The Toledo Humane Society has played an important role in Toledo since 1884, and its first twenty-five years of operation was particularly important in its self-identification as a social service and charitable organization. Society’s focus on curbing animal cruelty was, however just as important, given the lack of laws against animal abuse and the history of animal-related and other epidemics in this area. Efforts by the Toledo Humane Society to work with other important organizations in Toledo, such as Kiwanis, Rotary Club, and others demonstrated that the gravity of these problems justified a city-wide—if not wider—collaboration. During the Depression Era, Toledo was an important place for philanthropic activity to help the needy and other less fortunate people and animals suffering under inhumane conditions of an industrialized and commercialized environment of a city. While neglectful businesses have directly contributed to this problem, similar businesses have explored solution and funded the improvement of animal treatment and transportation throughout this region. Although there were obvious signs of effects on this problem by the participating organizations, the fact that the society is active today in the 21st century points out that the abuse of animals, children, and women (including their trafficking) continues today. The Humane Society represents the very shift in perspective on a more civil society in the latter half of the nineteenth century through its combined approach to curb cruelty against animals and children and its charitable activities and humanitarian visions.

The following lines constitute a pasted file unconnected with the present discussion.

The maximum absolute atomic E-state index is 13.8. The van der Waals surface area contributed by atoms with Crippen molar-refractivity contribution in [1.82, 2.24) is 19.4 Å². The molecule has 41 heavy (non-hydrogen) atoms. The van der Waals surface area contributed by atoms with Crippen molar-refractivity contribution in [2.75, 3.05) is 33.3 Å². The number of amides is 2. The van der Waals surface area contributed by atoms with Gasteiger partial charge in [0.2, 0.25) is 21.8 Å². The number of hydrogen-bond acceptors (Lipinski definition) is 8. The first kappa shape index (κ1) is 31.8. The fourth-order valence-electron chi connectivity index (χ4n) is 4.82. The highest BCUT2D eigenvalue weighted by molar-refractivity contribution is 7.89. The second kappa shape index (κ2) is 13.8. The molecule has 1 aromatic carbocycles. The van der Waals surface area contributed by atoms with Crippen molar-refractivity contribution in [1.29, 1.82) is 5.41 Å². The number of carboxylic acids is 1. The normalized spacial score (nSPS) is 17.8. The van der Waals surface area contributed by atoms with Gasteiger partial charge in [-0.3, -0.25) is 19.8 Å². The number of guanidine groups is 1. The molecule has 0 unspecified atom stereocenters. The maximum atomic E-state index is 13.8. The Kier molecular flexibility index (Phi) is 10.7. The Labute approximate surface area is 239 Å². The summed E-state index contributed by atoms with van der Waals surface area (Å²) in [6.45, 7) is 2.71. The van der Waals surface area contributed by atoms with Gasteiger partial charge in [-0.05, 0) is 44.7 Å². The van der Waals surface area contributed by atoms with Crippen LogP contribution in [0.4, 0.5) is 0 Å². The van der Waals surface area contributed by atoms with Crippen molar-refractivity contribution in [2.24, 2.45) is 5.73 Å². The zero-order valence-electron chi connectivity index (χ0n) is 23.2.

Related galleries and documents:
Toledo Humane Society (Gallery of images) - All images were published here with permission from the Toledo Area Humane Society
The Humane Society (A Toledo Evening Bee article about the formation of the society in 1884)
"The Humane Society: A Prominent Organization Effected Last Evening, Its Constitution and Bylaws--Elections of Officers." The Toledo Evening Bee, January 30 1884.
Association, American Humane. Report of the Proceedings of the Twenty-Second Annual Convention of the American Humane Association Washington, D. C., 1898.
Ewing, Ruth, ed. "James M. Brown." Humane Advocate, September 1909, 2.
Gunckel, John Elstner. Boyville; a History of Fifteen Years' Work among Newsboys. Toledo, Ohio,: The Toledo newsboys' association, 1905.
King, Frank I. "Toledo Newsboys' Home." The Rotarian, April 1915, 1.
Scribner, Harvey, and Association Western Historical. Memoirs of Lucas County and the City of Toledo, from the Earliest Historical Times Down to the Present, Including a Genealogical and Biographical Record of Representative Families [in English].
Madison, Wis.: Western Historical Association, 1910.
Society, Toledo Humane. "First Annual Report of the Toledo Humane Society for the Prevention of Cruelty against Animals and Children." 1884.
Stafford, Dorothy. "James M. Brown and the Humane Society." Toledo Blade, January 21 1951, 1, 4.
Toledo Humane, Society. Reasons Why the Bill to Enable Convicts to Assist in the Support of Their Wives and Children Should Pass [in English]. [Toledo, Ohio]: Toledo Humane Society, 1890.